We live in an age of uncertainty. The country band Little Texas made this clear with the lyrics, “The only thing I’m sure of is I don’t know what I’d do without your love.”
Politicians on both sides of the fence tell us to “believe” or “hope” or have “vision,” but the details about all this hoping and believing are pretty slim. Now that the dust has settled from the recent elections we see that people have a wide range of opinions about the issues.
The answers don’t seem easy to find or agree upon. So folks look around at the wide variety of opinions, shrug their shoulders, try to keep a tolerant, open mind.
Someone loves the Little Texas singer; who loves us? Most healthy human beings will answer in a moment of honesty, “I surely hope somebody does.” They will go on to come up with at least a name or two — if not a parent, then another person resembling a parent or a friend, someone who extends genuine concern and kindness without thought of getting anything in return.
Love might be in short order, like our friends in Little Texas hint. The song isn’t about having a wide circle of loving family and friends, it’s about one man being sure of one woman’s love. That might seem a little risky in the long run. The thrill of having cast one’s anchor into the sea of romantic love and finding that “perfect person” can be an overpowering emotion — for a season.
Over months or years, and sometimes in much less time as Hollywood has a way of proving again and again, the so-called matches made in heaven run aground. Yesterday’s certain love that culminated in a fairy-tale wedding can become highly uncertain tomorrow resulting in two people parting ways in search of a new source of relational security.
Is there economic certainty? Watching the rogue crowds of agitated Greek youth wander the streets of Athens with sticks and rocks in search of a way to vent their frustration gives no cause for celebrating the soundness of the Euro or the U.S. dollar. Europe has sometimes been like Charles Dickens’ Spirit of Christmas Future: It foreshadows the things to come for the United States.
After 500 years of European culture taking the lead in the world’s economy, the aging and shrinking European population faces an uncertain future. Does it even matter if after surviving the epic threat of Hitler, Europe is now in its twilight simply because people have become too soft and selfish?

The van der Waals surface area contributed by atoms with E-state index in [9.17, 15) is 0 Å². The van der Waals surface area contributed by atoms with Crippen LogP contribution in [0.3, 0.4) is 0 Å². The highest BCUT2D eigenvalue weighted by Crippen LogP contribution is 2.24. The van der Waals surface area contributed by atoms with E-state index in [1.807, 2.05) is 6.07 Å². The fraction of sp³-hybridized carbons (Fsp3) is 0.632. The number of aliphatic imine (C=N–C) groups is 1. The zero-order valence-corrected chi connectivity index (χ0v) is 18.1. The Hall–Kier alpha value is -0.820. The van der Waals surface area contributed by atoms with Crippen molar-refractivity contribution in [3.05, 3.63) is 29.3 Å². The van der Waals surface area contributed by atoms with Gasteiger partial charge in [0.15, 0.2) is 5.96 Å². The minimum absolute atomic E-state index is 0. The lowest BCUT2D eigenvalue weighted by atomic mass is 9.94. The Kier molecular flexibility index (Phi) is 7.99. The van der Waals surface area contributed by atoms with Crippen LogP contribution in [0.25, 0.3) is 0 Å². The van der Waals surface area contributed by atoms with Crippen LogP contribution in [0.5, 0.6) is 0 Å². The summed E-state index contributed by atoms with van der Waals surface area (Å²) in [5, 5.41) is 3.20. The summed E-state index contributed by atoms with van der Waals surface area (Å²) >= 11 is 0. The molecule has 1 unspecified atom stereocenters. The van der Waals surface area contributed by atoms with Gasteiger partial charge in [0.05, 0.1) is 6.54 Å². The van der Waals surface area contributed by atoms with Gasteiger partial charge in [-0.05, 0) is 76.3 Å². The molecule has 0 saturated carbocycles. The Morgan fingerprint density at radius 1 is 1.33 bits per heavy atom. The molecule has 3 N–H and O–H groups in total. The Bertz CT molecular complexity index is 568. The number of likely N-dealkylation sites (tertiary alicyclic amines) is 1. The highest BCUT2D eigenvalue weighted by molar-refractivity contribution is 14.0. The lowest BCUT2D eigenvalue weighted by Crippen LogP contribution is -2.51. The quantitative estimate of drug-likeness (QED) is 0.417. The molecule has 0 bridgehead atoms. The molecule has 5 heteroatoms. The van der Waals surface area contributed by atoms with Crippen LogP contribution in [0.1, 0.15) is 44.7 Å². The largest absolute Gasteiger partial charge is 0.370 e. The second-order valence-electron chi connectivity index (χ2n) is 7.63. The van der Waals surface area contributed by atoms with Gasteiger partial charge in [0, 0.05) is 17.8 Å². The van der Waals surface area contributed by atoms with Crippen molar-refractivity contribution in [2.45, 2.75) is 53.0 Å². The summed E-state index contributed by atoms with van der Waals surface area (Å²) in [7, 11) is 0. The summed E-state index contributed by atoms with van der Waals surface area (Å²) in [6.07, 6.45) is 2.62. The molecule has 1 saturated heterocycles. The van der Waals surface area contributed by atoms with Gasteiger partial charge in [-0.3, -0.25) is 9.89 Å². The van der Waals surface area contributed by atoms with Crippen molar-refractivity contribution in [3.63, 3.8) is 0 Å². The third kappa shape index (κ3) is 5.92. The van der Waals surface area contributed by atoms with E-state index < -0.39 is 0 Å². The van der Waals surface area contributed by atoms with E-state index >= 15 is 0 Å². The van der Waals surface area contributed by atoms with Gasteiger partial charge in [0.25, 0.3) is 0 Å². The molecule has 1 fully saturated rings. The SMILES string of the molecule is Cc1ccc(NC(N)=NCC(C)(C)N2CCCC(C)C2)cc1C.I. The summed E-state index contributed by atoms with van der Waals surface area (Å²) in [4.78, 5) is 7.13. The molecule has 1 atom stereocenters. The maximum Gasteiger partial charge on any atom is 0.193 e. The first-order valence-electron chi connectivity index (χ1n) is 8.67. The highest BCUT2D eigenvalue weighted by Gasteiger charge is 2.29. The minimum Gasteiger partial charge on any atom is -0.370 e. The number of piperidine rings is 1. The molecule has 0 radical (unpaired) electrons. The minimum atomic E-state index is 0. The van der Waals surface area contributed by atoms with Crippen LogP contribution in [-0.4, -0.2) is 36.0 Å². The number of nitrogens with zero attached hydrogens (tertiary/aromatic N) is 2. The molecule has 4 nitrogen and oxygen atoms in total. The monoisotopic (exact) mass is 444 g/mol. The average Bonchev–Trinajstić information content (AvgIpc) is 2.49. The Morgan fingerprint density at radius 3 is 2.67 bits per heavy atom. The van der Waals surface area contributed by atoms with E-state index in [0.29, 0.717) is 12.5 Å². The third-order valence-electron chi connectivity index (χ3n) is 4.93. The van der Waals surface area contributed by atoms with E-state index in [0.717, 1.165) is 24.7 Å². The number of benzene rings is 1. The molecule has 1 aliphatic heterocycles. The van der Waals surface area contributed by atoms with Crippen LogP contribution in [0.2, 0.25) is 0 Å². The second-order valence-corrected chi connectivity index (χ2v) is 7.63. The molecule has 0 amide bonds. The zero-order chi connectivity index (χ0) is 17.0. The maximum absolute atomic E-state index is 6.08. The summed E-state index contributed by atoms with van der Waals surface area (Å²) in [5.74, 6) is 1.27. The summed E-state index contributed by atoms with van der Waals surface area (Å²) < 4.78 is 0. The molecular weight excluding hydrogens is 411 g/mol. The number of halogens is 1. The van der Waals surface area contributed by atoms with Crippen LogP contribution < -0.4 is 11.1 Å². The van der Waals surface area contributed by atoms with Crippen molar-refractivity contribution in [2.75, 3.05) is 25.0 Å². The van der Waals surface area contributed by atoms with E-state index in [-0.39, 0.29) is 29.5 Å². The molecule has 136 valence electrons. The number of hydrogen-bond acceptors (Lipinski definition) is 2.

Communism has failed globally in all but name. China has become a capitalist powerhouse, though it still restricts the freedoms of its people. The strident confidence of Marxism has been replaced by confusion and uncertainty in Russia. The Muslim world, in spite of having the black-and-white Shariah law, continues to boil with armed conflict.
Speaking of religion, in spite of major shifts in Americans’ ideas and values, most still think of Christianity as the primary religion of the country. Just the name of the main winter holiday — Christ-mas — serves to remind us every year that in a humble Bethlehem stable a miracle baby entered the world. Was he human or God or both?
His impact on history and his identity cannot go completely unnoticed as we enter 2013, a number based on how many times the earth has circled the sun since Jesus walked in the dust and hung on the cross.
But the spinning of the earth around the sun may not even seem certain these days as science searches our solar system for rogue chunks of rock or ice that might someday fly into the side of the planet, releasing more energy than thousands of thermonuclear bombs, possibly bringing humanity or all life to extinction.
If that picture isn’t bleak enough, the long-term diagnosis for the universe is eventual decay and death as energy winds down to nothing. But we shouldn’t worry too much about that since no one can say for certain.
With the loss of certainty around us and inside us, we could just respond by filling our iPads with more cool apps and pretend nothing’s the matter. Those numbing activities may work for a while but are hardly adequate to fill up the mammoth holes under our feet.
At least certainty can be found on television. A current commercial promotes an informational book to learn more about the product saying, “All the facts are in the book; just get it and read it for yourself.”
Interesting. That’s exactly the same thing that Jesus’ people have said about the Bible, “Here are the facts you need; read it and find out for yourself.”
Knowing God, or knowing any person for that matter, always involves two things, watching how that person behaves and listening to what he says. Knowing God in an age of uncertainty means watching his actions and listening to his words. Certainty isn’t always a certainty, but the facts are in the book – just get it and read it for yourself.